Hemodynamic changes during analgesia
During anesthesia, the patients’ heart rate (Fig. 1C) and SpO2 (Fig. 1D) did not change drastically, and there was no significant difference between groups at each assessment time point (GEE, P > 0.05). None of the patients in both groups experienced episode of hypoxemia, respiration depression and bradycardia. The systolic blood pressure during analgesia did not change drastically (Fig. 1E), and there was no significant difference between groups in the systolic blood pressure (Table 3, GEE, P > 0.05). No patients experienced arterial hypotension. Although GEE analysis found that nalbuphine had a slight decreased trend after infusion (GEE, P = 0.010), the diastolic blood pressure during the period was still within the normal range (Fig. 1F). In summary, the use of sufentanil and nalbuphine did not cause the respiration depression and drastic hemodynamic changes during analgesia in ICU patients.
Analgesic and sedative effects of sufentanil and nalbuphine on different age groups
As shown in Fig. 2A, nalbuphine showed better analgesic effect for ICU patients under 60 years of age than sufentanil (GEE, P = 0.004). In contrast, sufentanil showed a better analgesic effect than nalbuphine for ICU patients over 60 years of age (Fig. 2B, GEE, P = 0.005). The CPOT score of the sufentanil group was significantly lower than that of the nalbuphine group at 5 h after infusion (0.87 ± 0.26 vs. 1.85 ± 0.25, P = 0.011). Similarly, nalbuphine has better sedative effect than sufentanil for ICU patients under 60 years of age (Fig. 2C, GEE, P = 0.003). The RASS score of nalbuphine was significantly lower than that of sufentanil at 5 h (-0.30 ± 0.17 vs. 0.3 ± 0.19, P = 0.022) and 24 h (-0.58 ± 0.19 vs. -0.04 ± 0.10, P = 0.022) after infusion. For ICU patients over 60 years old, there was no significant difference in the sedative effects between nalbuphine and sufentanil (Fig. 2D, GEE, P > 0.05).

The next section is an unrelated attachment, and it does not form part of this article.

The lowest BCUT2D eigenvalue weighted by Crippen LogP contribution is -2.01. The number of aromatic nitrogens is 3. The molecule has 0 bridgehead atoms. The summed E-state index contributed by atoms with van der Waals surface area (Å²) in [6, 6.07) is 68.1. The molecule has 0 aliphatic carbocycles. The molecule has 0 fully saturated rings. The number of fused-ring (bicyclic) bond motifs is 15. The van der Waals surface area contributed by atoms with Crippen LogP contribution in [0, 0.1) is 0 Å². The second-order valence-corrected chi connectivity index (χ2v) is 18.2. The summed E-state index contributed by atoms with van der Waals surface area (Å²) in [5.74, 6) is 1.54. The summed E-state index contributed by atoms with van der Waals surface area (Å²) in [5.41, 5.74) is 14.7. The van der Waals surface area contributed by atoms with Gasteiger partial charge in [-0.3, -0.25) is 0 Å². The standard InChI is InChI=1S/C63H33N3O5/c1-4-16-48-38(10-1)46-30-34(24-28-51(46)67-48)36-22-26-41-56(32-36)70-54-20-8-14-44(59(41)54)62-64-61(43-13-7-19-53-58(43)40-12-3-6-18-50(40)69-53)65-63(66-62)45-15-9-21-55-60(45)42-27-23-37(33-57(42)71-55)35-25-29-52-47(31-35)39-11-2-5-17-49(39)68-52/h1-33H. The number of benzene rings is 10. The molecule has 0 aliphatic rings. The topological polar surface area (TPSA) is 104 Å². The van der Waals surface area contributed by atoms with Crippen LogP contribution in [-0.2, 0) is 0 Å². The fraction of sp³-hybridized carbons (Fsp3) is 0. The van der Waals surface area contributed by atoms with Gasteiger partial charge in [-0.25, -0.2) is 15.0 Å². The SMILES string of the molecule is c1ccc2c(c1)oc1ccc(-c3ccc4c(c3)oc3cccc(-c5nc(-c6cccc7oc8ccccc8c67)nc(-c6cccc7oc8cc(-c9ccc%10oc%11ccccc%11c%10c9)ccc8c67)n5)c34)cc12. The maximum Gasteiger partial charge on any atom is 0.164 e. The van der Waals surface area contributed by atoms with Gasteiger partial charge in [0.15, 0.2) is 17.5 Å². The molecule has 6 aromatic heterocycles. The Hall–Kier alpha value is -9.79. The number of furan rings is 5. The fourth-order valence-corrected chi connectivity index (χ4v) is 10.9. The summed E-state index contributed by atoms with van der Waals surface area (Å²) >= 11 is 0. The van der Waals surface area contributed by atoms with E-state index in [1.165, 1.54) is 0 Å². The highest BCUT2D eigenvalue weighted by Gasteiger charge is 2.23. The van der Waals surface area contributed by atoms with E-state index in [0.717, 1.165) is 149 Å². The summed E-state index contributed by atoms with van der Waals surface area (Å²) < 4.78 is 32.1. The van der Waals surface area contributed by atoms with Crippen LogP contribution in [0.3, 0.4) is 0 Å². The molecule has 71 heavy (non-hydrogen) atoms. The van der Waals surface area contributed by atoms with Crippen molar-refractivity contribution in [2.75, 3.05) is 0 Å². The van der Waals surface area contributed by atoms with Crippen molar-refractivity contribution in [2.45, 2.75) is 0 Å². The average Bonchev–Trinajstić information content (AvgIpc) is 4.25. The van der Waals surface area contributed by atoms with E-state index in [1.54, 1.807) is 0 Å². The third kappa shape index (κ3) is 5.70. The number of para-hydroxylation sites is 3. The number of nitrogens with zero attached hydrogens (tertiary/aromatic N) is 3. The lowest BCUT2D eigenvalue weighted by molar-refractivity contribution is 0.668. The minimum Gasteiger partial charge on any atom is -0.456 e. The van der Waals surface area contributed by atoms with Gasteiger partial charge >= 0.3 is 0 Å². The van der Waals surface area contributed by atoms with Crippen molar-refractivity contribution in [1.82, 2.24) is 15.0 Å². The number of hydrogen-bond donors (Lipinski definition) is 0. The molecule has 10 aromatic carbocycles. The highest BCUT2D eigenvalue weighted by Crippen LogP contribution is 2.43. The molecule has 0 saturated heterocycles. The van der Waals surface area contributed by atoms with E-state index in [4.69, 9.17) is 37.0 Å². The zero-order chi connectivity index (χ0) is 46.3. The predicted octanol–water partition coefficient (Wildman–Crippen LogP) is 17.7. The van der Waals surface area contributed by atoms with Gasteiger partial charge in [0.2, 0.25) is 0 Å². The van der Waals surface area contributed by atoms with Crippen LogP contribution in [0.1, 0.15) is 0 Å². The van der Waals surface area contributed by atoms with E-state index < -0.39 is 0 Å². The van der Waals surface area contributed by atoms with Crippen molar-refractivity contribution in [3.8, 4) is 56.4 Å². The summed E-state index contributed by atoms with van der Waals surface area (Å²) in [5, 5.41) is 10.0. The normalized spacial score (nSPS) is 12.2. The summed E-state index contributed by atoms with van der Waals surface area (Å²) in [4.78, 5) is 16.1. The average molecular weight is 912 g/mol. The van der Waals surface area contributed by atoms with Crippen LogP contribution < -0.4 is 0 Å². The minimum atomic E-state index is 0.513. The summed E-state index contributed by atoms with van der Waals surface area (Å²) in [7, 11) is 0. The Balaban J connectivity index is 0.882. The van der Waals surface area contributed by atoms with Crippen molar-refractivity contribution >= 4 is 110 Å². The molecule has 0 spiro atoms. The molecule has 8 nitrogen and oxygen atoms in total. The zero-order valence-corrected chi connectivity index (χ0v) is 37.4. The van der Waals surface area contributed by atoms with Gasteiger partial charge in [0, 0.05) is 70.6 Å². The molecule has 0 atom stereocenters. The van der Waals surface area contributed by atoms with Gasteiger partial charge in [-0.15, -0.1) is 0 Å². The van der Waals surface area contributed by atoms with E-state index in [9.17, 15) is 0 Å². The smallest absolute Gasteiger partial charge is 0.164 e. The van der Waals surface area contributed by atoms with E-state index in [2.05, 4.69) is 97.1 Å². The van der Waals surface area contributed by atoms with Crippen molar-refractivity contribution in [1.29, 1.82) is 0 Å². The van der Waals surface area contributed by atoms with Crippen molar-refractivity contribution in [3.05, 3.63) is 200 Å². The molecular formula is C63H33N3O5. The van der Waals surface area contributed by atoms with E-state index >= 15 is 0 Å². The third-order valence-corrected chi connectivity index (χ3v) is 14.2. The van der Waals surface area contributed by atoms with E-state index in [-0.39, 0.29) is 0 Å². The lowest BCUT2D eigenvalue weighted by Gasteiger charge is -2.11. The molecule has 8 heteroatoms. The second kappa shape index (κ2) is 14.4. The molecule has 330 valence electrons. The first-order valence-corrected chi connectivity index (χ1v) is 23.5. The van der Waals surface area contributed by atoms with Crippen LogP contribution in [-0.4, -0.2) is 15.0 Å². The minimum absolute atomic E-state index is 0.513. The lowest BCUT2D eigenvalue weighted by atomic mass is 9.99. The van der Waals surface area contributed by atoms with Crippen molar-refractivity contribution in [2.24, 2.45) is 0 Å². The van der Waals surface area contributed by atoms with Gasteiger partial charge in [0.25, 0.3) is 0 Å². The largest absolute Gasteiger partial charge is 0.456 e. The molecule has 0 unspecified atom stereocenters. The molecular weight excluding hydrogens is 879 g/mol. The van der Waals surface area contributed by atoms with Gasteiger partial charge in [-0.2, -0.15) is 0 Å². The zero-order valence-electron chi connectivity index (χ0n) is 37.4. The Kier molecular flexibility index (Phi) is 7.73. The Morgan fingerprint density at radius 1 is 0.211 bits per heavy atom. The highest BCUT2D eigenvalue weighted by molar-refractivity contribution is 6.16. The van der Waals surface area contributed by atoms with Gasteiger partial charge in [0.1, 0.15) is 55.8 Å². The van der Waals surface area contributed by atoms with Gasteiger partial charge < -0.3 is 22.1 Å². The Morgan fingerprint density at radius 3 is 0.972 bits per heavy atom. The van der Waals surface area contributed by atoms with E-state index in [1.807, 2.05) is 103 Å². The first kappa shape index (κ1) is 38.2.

In this study, the analgesic and sedative effects of sufentanil and nalbuphine was investigated for the first time in ICU patients. Our findings showed that both nalbuphine and sufentanil provided adequate analgesia. No patients in the ICU experienced hypoxemia, respiratory depression, arterial hypotension and bradycardia during analgesia and sedation with nalbuphine and sufentanil. Stratified analysis further showed that nalbuphine presented a better analgesic and sedative effects than sufentanil in ICU patients under 60 years of age. Moreover, sufentanil had a better analgesic effect than nalbuphine in ICU patients over 60 years of age. Thus, the results of this study suggest that nalbuphine can be regarded as a reasonable alternative for sufentanil to provide analgesia and sedation for ICU patients, especially for patients under 60 years of age.